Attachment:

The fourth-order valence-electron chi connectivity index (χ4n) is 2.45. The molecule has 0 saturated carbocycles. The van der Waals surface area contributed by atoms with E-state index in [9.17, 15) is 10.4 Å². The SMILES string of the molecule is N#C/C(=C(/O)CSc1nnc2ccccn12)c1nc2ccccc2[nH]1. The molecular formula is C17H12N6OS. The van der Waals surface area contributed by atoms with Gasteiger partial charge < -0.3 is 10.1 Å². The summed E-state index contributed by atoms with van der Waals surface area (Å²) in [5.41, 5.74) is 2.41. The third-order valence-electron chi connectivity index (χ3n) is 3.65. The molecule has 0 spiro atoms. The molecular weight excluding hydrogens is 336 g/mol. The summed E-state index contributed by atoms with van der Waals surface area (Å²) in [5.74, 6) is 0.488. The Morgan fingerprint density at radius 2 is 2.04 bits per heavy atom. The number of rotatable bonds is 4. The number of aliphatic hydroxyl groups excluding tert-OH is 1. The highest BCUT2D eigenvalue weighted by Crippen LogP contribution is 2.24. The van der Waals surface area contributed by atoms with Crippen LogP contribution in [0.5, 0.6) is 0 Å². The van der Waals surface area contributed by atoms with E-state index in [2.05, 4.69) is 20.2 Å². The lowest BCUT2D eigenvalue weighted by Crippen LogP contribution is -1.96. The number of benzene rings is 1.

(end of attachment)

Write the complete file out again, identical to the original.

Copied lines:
The fourth-order valence-electron chi connectivity index (χ4n) is 2.45. The molecule has 0 saturated carbocycles. The van der Waals surface area contributed by atoms with E-state index in [9.17, 15) is 10.4 Å². The SMILES string of the molecule is N#C/C(=C(/O)CSc1nnc2ccccn12)c1nc2ccccc2[nH]1. The molecular formula is C17H12N6OS. The van der Waals surface area contributed by atoms with Gasteiger partial charge < -0.3 is 10.1 Å². The summed E-state index contributed by atoms with van der Waals surface area (Å²) in [5.41, 5.74) is 2.41. The third-order valence-electron chi connectivity index (χ3n) is 3.65. The molecule has 0 spiro atoms. The molecular weight excluding hydrogens is 336 g/mol. The summed E-state index contributed by atoms with van der Waals surface area (Å²) in [5.74, 6) is 0.488. The Morgan fingerprint density at radius 2 is 2.04 bits per heavy atom. The number of rotatable bonds is 4. The number of aliphatic hydroxyl groups excluding tert-OH is 1. The highest BCUT2D eigenvalue weighted by Crippen LogP contribution is 2.24. The van der Waals surface area contributed by atoms with Crippen LogP contribution in [0.5, 0.6) is 0 Å². The van der Waals surface area contributed by atoms with E-state index in [2.05, 4.69) is 20.2 Å². The lowest BCUT2D eigenvalue weighted by Crippen LogP contribution is -1.96. The number of benzene rings is 1.